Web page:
Over the next few weeks, I’ll share some of my philosophy for acting and a few key principles I look for when casting or choosing to work with someone again.
3. Camera Technique
One of the most essential components to film acting is awareness of the camera. Over the years, I have been shocked at how the majority of actors working on my films have little understanding of the instrument that captures their work. No, you don’t need to know how to operate the camera yourself but, at the very least, you need to learn how to use it to your advantage.
When I worked with Tom Sizemore on Durant’s Never Closes, he always asked our cinematographer what lens we were on. If it was a wide shot, he’d adjust his performance accordingly. If it was a long lens, he’d know he had less room to work with and minimize his delivery. Now, Tom has been working on a professional level for years and has an advanced level of camera technique which I don’t expect our local performers to obtain right out the gate. That being said, here are two basic elements of camera technique that I expect every film actor I work with to understand:
A. Awareness of the Camera. You should know where the camera is located for a scene, which direction it is pointed, who is in and isn’t the shot, and what the general frame consists of. I can’t tell you how many actors ask me what they should do in a shot when the camera is clearly, directly aimed away from them. It’s hilarious and painful. It also isn’t hard to pay attention to where the camera is set up and follow its movements as angles change. It isn’t tough to ask the director or DP if you’re in the shot if the answer isn’t apparent. It’s not difficult to also ask if it’s a wide shot, a close-up, etc. or simply check the monitor if there is one on set at the opportune time. When I’m acting, I make an immediate note of where the camera is and try to play to it , which leads to my next point.
B. Cheating for the Camera. All that matters is what the camera captures. Anything that is out of that frame or not communicated through it is irrelevant to the finished film. Therefore, part of an actor’s job is playing to the instrument as effectively as possible. Once you know where the camera is and what kind of shot you’re in, you can use that knowledge to make yourself look best in the scene and communicate what your character is going through.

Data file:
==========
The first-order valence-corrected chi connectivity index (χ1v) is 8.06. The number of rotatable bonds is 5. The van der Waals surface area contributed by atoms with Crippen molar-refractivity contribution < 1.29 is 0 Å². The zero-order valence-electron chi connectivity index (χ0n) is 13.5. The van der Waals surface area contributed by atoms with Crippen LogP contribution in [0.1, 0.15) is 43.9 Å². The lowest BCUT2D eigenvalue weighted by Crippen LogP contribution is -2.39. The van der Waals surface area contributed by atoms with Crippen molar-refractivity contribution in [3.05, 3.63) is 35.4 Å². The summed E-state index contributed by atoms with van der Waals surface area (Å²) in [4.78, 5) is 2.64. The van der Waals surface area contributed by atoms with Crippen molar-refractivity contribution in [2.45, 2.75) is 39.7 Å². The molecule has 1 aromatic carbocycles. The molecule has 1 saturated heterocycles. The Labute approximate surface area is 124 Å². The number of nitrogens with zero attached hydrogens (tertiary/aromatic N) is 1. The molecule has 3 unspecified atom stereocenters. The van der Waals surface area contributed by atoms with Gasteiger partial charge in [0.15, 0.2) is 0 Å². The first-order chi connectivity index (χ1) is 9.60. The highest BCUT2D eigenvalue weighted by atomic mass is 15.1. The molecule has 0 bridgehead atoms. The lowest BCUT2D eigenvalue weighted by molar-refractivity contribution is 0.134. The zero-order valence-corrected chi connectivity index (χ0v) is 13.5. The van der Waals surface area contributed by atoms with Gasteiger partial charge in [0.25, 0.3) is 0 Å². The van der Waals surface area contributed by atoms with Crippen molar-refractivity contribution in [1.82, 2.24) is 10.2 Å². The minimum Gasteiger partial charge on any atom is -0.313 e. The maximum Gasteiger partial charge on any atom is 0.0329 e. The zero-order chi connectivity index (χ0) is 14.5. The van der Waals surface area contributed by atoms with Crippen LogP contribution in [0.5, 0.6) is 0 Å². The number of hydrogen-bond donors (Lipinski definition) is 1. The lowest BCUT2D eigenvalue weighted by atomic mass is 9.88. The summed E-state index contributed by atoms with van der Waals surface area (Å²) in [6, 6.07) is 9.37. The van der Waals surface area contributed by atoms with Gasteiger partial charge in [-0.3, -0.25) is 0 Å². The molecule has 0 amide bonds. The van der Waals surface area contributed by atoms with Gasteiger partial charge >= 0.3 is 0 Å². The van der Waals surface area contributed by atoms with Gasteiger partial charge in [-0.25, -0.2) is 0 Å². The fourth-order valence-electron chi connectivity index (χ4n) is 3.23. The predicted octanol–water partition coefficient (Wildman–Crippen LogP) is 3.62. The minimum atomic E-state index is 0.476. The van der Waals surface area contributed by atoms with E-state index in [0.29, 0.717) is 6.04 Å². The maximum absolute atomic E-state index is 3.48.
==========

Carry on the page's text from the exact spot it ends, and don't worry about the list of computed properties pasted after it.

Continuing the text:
Example: years ago I had a short cameo in Tombstone-Rashomon, a Western directed by Alex Cox. I was sitting at a saloon table with three other principal players and had one line to deliver. They put the camera directly behind me and I heard the filmmakers say that it was the “only shot” for the scene. That meant no one would ever see my face… So I asked the prop lady if I could please get a shot of fake whiskey. During the take, I strategically turned into the shot to drink the whiskey and make sure the camera captured my recognizable profile. If I hadn’t known where the camera was or how to cheat for it, no one would know I was in the movie.
It’s your job as an actor to cheat your body to best show your face. Don’t expect the director/crew to always suggest this for you. They may forget, not care, or not even be aware of how much it can improve the scene. Much of a performance is communicated through the eyes. If I’m in a profile shot, I try to position my body towards camera just enough to see more of my face. If I’m in a close up, I make sure to favor the placement of the lens to best see both of my eyes. Oftentimes this can be the slightest shift. The other day on M30 Oxy, I showed two actors in two different scenes how they could improve the way they looked simply by switching from leaning on their left foot to their right. The difference was immediately noticeable and completely changed the way their performance read in the frame. This is a technique that every actor should learn. Every actor should also watch Michael Caine’s Acting in Film. It’s a great resource and reminder for how to act on camera. It will most likely be required viewing for all performers on my future films: https://www.youtube.com/watch?v=bZPLVDwEr7Y
There’s much more I could go into, from being skilled at hitting marks to movement within the frame, which connects back to last week’s thoughts on body language, but I think this is enough to digest for now. There is a severe deficiency of camera technique in the actors I work with. They’re ignoring half of what makes a film performance. I can tell you from a decade of experience in front of and behind the camera that your work will improve exponentially if you make this a priority.
Photograph by Elizabeth Cutshaw from the set of M30 Oxy